Inexpensive RFID tags may be seeing more use in the consumer world, thanks to printable electronic polymers. Available at 1 cent each, the tags can be used to monitor stock and reportedly may reduce inventory costs by up to 10% and staff costs by 20%. Flexible polymer circuits would allow tags to be printed directly onto, or into, low-cost packages during manufacturing. Wal-Mart has already requested its top 100 suppliers to use RFID tags by 2005.
The Beam Store from Suitable Technologies is managed by remote workers from places as diverse as New York and Sydney, Australia. Employees attend to store visitors through Beam Smart Presence Systems (SPSs) from the company. The systems combine mobility and video conferencing and allow people to communicate directly from a remote location via a screen as well as move around as if they are actually in the room.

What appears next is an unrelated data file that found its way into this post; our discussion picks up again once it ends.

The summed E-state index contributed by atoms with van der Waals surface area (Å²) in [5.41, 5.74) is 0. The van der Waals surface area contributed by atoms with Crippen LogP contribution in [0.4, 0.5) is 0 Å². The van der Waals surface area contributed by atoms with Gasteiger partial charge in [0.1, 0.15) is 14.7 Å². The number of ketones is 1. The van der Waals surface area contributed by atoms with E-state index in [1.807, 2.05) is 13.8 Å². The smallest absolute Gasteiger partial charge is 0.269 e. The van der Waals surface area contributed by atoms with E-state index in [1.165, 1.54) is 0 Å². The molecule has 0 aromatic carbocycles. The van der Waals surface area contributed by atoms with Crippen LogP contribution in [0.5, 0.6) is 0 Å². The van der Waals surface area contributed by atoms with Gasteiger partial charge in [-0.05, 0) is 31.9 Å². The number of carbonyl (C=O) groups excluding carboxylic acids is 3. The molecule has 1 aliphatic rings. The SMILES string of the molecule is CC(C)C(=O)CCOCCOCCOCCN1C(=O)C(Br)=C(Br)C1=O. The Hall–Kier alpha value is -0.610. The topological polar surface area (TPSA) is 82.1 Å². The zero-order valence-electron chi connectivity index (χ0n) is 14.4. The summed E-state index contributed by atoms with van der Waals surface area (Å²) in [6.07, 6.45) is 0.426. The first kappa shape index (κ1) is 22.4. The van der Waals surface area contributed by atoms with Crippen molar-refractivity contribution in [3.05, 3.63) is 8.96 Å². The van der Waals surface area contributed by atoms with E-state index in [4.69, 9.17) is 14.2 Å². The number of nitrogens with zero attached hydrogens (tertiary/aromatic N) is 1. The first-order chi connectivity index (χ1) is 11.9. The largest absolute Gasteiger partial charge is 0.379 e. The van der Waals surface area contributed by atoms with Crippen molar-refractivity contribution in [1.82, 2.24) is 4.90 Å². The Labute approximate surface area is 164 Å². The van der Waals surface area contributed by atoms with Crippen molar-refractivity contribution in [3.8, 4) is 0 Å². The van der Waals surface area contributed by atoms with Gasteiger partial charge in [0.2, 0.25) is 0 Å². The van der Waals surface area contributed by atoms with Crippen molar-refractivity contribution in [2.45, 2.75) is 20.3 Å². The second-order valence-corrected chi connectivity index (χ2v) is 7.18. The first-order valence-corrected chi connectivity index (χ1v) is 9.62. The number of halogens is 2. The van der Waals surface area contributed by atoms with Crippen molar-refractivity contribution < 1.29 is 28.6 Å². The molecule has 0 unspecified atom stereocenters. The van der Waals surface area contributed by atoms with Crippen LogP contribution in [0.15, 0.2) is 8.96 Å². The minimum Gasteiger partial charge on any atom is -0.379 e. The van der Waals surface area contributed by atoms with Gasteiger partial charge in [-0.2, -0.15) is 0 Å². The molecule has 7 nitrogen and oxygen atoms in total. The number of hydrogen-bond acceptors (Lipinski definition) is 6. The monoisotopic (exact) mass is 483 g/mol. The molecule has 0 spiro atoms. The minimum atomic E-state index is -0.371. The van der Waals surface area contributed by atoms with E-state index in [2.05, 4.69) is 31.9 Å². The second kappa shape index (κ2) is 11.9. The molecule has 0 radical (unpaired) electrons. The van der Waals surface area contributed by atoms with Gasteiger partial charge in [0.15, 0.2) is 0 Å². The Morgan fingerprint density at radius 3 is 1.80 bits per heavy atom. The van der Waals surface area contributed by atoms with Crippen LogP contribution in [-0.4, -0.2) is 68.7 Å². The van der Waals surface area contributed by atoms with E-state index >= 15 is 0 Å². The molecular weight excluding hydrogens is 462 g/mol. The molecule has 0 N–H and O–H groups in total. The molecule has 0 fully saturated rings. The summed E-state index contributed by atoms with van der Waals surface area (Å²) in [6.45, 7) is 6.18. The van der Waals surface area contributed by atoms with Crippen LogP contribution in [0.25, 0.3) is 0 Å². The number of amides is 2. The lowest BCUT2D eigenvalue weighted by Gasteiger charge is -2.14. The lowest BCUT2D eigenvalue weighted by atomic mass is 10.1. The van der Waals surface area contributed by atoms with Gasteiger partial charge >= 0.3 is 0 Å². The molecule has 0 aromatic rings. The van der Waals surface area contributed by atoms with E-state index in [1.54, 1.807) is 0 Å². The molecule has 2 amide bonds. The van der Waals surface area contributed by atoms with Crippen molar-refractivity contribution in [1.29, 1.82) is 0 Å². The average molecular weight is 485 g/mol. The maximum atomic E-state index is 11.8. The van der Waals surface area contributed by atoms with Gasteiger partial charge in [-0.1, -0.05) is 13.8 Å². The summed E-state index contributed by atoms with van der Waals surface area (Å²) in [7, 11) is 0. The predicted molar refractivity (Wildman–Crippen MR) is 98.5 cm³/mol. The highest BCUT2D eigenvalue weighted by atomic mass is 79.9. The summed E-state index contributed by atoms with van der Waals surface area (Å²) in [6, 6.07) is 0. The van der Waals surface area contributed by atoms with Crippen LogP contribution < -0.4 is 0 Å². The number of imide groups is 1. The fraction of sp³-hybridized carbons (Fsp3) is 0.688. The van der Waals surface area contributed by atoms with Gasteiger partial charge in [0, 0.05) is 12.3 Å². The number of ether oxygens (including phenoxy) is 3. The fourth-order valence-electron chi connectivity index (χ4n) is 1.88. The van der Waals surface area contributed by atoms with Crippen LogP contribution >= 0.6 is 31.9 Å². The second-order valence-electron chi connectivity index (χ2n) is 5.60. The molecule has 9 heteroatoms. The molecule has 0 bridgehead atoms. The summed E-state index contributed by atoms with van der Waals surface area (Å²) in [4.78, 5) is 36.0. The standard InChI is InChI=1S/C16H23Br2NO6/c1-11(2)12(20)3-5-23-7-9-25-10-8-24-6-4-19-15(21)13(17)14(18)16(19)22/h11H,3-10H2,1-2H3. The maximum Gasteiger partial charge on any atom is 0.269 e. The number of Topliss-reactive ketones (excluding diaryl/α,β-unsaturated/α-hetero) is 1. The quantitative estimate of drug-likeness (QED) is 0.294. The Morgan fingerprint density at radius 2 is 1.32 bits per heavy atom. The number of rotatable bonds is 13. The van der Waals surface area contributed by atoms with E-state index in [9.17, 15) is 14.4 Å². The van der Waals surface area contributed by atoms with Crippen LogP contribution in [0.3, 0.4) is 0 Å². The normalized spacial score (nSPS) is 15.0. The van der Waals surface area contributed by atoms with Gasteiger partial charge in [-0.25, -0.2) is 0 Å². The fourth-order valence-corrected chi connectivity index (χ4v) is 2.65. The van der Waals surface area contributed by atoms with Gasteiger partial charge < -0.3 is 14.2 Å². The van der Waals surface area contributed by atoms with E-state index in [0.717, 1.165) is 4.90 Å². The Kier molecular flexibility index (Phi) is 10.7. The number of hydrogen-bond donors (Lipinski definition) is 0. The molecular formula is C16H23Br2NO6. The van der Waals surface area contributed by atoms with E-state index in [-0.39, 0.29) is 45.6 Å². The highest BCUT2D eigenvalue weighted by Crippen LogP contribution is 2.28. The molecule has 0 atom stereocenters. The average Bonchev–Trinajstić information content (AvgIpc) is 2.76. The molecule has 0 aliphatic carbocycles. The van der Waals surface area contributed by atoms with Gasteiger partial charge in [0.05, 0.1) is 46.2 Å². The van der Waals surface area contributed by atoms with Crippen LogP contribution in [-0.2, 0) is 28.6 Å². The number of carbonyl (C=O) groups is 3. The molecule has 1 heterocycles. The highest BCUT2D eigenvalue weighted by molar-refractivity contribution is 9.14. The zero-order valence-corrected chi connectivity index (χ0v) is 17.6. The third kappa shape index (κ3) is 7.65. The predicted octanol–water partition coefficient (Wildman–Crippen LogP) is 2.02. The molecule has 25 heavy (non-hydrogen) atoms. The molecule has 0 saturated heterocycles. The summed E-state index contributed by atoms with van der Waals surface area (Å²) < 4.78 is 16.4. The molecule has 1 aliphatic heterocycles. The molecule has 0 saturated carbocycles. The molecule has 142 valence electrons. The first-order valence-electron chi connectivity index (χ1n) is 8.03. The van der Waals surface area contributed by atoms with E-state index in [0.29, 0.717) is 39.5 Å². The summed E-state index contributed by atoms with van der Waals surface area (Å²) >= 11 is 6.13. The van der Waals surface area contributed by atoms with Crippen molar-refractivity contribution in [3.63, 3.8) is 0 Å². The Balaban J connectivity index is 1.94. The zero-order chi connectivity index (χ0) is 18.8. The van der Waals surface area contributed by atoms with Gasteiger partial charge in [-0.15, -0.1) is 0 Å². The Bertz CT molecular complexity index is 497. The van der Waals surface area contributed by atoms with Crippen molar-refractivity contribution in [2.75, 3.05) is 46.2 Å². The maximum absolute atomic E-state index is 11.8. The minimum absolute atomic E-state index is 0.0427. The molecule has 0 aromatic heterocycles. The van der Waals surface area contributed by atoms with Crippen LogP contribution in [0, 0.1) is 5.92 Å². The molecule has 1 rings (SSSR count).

An MIT research team has invented what they see as a solution to the need for biodegradable 3D-printable materials made from something besides petroleum-based sources: a water-based robotic additive extrusion method that makes objects from biodegradable hydrogel composites.
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